A key campaign promise of Donald Trump appears to be close to coming to fruition as one of the last major obstacles to the Keystone XL pipeline was overcome.
The Keystone XL Pipeline is a 1,200-mile pipeline running from the Oil Fields of Alberta Canada to Nebraska. If completed it could carry over 800,00 barrels of oil every single day. The planned pipeline is privately funded, this means that no Federal money goes into its construction. It was approved by Canadian authorities in March 2010, however, the administration of Barack Obama blocked the building of the US section of the pipeline. He did this citing environmental concerns, saying that the economic benefits did not outweigh the potential environmental damage that the building and operation of the pipeline might cause.
However, during his campaign, Donald Trump promised to give authorisation to the pipeline as soon as he became President – he did so days after taking the oath of office. Trump’s reasons for authorising the pipeline are manifold. Firstly, Trump has promised to bring jobs back to America. During his campaign he promised to be the greatest “jobs President” that America has ever seen. The building of the pipeline is estimated to create around 30,000 construction jobs with other jobs likely to be created when the pipeline is finished. Secondly, Trump is an open critic of government decisions that interfere with the free market. For Trump, as a privately funded initiative, the federal government should not be interfering with the decision-making process – it should be down to the states alone. Finally, Trump’s decisions of environmental issues since becoming President have been in stark contrast to his predecessor. He promised to make America a world leader again in fossil fuel extraction, like coal. He appointed Scott Pruitt as Environmental Protection Administrator. Perhaps Pruitt’s most controversial position is that he rejects that human action is the prime cause of climate change. Trump has also threatened to withdraw the United States from the international Paris Climate Change agreement of 2015 to ensure that global temperatures rise by less than 2 degrees this century.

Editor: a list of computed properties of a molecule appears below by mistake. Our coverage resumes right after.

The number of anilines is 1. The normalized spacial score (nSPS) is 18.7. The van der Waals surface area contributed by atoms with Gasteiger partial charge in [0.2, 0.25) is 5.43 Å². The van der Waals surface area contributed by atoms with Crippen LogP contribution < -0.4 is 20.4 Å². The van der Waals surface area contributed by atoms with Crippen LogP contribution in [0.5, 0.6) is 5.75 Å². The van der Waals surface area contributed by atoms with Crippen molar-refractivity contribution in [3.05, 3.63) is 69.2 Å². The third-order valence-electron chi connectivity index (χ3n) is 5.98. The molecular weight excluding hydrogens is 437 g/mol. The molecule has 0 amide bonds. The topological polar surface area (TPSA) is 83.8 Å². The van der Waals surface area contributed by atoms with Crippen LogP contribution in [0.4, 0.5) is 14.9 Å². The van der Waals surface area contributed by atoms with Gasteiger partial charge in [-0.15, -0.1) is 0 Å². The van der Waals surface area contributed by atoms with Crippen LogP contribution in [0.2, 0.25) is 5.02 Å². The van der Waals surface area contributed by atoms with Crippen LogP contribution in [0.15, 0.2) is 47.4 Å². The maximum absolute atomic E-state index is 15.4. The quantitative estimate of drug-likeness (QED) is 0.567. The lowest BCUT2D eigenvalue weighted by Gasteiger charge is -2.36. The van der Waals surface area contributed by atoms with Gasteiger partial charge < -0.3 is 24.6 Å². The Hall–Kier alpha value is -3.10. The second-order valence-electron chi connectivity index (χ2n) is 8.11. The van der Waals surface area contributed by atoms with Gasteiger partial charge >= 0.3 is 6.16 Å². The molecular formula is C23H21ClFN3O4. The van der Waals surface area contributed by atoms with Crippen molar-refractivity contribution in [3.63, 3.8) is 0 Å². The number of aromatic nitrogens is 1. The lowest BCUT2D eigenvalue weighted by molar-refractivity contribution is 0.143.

Last Monday, the State of Nebraska confirmed that the project can go forward – Nebraska was the last state to need to ratify the decision.